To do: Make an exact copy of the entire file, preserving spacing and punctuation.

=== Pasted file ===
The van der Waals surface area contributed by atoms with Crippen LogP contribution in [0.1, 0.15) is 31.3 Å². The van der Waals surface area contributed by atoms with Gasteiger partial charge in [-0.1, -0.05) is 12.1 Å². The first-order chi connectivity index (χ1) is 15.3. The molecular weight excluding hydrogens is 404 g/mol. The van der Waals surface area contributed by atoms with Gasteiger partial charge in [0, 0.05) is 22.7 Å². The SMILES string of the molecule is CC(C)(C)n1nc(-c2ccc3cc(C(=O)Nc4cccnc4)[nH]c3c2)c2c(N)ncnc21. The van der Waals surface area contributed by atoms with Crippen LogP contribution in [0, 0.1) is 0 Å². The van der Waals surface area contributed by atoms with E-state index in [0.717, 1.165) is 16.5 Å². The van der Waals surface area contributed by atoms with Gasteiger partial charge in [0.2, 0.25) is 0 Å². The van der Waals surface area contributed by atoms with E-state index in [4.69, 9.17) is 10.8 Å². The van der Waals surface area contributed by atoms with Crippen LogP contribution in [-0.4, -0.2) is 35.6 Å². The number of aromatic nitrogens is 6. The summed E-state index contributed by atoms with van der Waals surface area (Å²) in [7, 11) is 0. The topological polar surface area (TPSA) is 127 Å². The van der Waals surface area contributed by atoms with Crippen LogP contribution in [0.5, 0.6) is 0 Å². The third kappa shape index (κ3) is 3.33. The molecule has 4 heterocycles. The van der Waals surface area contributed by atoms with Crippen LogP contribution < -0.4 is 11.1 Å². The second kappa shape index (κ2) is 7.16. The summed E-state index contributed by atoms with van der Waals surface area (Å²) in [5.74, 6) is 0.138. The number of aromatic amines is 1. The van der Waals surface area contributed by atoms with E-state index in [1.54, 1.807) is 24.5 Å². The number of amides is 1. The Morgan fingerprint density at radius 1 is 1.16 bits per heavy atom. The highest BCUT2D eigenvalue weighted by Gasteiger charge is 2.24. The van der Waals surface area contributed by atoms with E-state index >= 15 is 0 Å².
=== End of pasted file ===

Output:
The van der Waals surface area contributed by atoms with Crippen LogP contribution in [0.1, 0.15) is 31.3 Å². The van der Waals surface area contributed by atoms with Gasteiger partial charge in [-0.1, -0.05) is 12.1 Å². The first-order chi connectivity index (χ1) is 15.3. The molecular weight excluding hydrogens is 404 g/mol. The van der Waals surface area contributed by atoms with Gasteiger partial charge in [0, 0.05) is 22.7 Å². The SMILES string of the molecule is CC(C)(C)n1nc(-c2ccc3cc(C(=O)Nc4cccnc4)[nH]c3c2)c2c(N)ncnc21. The van der Waals surface area contributed by atoms with Crippen LogP contribution in [0, 0.1) is 0 Å². The van der Waals surface area contributed by atoms with E-state index in [0.717, 1.165) is 16.5 Å². The van der Waals surface area contributed by atoms with Gasteiger partial charge in [0.2, 0.25) is 0 Å². The van der Waals surface area contributed by atoms with E-state index in [4.69, 9.17) is 10.8 Å². The van der Waals surface area contributed by atoms with Crippen LogP contribution in [-0.4, -0.2) is 35.6 Å². The number of aromatic nitrogens is 6. The summed E-state index contributed by atoms with van der Waals surface area (Å²) in [7, 11) is 0. The topological polar surface area (TPSA) is 127 Å². The van der Waals surface area contributed by atoms with Crippen LogP contribution in [0.5, 0.6) is 0 Å². The third kappa shape index (κ3) is 3.33. The molecule has 4 heterocycles. The van der Waals surface area contributed by atoms with Crippen LogP contribution < -0.4 is 11.1 Å². The second kappa shape index (κ2) is 7.16. The summed E-state index contributed by atoms with van der Waals surface area (Å²) in [5.74, 6) is 0.138. The number of aromatic amines is 1. The van der Waals surface area contributed by atoms with E-state index in [1.54, 1.807) is 24.5 Å². The number of amides is 1. The Morgan fingerprint density at radius 1 is 1.16 bits per heavy atom. The highest BCUT2D eigenvalue weighted by Gasteiger charge is 2.24. The van der Waals surface area contributed by atoms with E-state index >= 15 is 0 Å².